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Skutterudite (Cobalt arsenide mineral), Morocco
Skutterudite (Cobalt arsenide mineral), Morocco
Susan E. Degginger—Alamy

Cobalt prices may be on the threshold of a major revival due to flourishing demand for the mineral, a key component of lithium-ion batteries used in electric cars.

Prices for cobalt metal are expected to rise 45% to above $16 a lb by 2020 from $11 now as stricter emissions controls boost demand for electric vehicles and push the market into deficit from this year, analysts said.

Consultants CRU Group say electric car and plug-in hybrid vehicle sales could top 17 million in 2030, assuming an average growth rate of 25% a year from 2016 to 2030.

That compares with sales of 540,000 electric cars last year and 750,000 this year based on year-to-date sales.

"Demand for cobalt in non-metallurgical (chemical) uses such as in batteries will grow at more than 7.5% a year to 2020," said CRU senior consultant Edward Spencer.

"Chemical demand growth will be buoyed by the electric vehicle sector growing out of its infancy and the lithium-ion sector for other applications also growing robustly."

Lithium-ion batteries are also used in mobile phones, laptops, digital cameras, cordless drills and hedge trimmers.

Amounts of cobalt used in these batteries vary, but larger quantities typically mean enhanced performance.

Lithium nickel manganese cobalt oxide and lithium nickel cobalt aluminum oxide are two compounds used in batteries for electric vehicles.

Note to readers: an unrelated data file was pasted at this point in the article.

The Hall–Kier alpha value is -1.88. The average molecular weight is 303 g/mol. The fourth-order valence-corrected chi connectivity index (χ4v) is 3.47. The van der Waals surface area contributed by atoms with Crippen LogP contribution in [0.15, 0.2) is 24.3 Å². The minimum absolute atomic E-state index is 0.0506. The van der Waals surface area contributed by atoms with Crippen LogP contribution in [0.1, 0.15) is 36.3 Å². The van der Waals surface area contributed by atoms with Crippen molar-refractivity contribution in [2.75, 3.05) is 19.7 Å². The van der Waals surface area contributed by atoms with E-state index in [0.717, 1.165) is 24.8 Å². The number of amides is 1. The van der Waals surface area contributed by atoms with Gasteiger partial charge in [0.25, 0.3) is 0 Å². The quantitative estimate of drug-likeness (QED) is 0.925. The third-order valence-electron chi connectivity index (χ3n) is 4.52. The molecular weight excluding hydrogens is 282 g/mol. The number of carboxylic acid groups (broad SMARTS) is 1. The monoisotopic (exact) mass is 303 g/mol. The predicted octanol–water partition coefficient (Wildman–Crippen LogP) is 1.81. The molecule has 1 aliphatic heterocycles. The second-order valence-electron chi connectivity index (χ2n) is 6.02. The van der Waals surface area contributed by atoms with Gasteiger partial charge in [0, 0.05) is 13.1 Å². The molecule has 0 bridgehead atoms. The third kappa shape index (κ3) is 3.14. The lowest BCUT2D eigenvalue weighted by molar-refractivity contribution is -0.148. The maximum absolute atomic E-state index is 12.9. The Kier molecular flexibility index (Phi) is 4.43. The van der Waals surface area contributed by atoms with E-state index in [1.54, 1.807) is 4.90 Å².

China's electric car market is expected to grow at a faster pace than in the rest of the world. It is already the world's largest consumer of cobalt, accounting for nearly 40% of global demand estimated at around 90,000 tonnes this year.

Roughly 60% of the world's cobalt comes from the Democratic Republic of Congo (DRC).

Stampede for Cobalt Resources

China has few cobalt resources and that is why the State Reserves Bureau (SRB) bought 2,200 tonnes of the metal late last year and is in the process of acquiring another 2,800 tonnes, traders say. The SRB declined to comment.

China's scramble for cobalt resources over coming years can be seen in a deal announced last month where Freeport-McMoRan Inc agreed to sell its majority stake in a unit controlling the Tenke copper project in the DRC to China Molybdenum for $2.65 billion.

"Tenke is one of biggest cobalt ore bodies on the planet, we think the real reason behind the purchase was security of supply for China," said Investec analyst Jeremy Wrathall.

Also highlighting cobalt's potential over coming years is the U.S. Defense Logistics Agency starting to stockpile cobalt compounds, seen as "strategic and critical."

CRU's Spencer sees global cobalt demand at approximately 120,000 tonnes in 2020, whereas Macquarie analysts see it at 107,000 tonnes. Both, however, forecast similar deficits in excess of 7,000 tonnes at the end of 2020.

"Cobalt's demand growth profile remains one of the best among industrial metals peers. Its exposure to rechargeable batteries continues to play a crucial role," Macquarie analysts said in a note.

Rising supplies from ramp ups at mines such as Ambatovy and a return to full production at Katanga are expected to limit the deficit between now and 2020, but much depends on nickel prices.

"If nickel prices stay low, we could see more nickel mines (which also produce cobalt) being mothballed," a cobalt trader based in Europe said.

About 60% of cobalt production is a byproduct of copper, 30% is a byproduct of nickel and 10% comes from primary sources.

Copper miners have managed to keep producing in the face of low prices by cutting costs.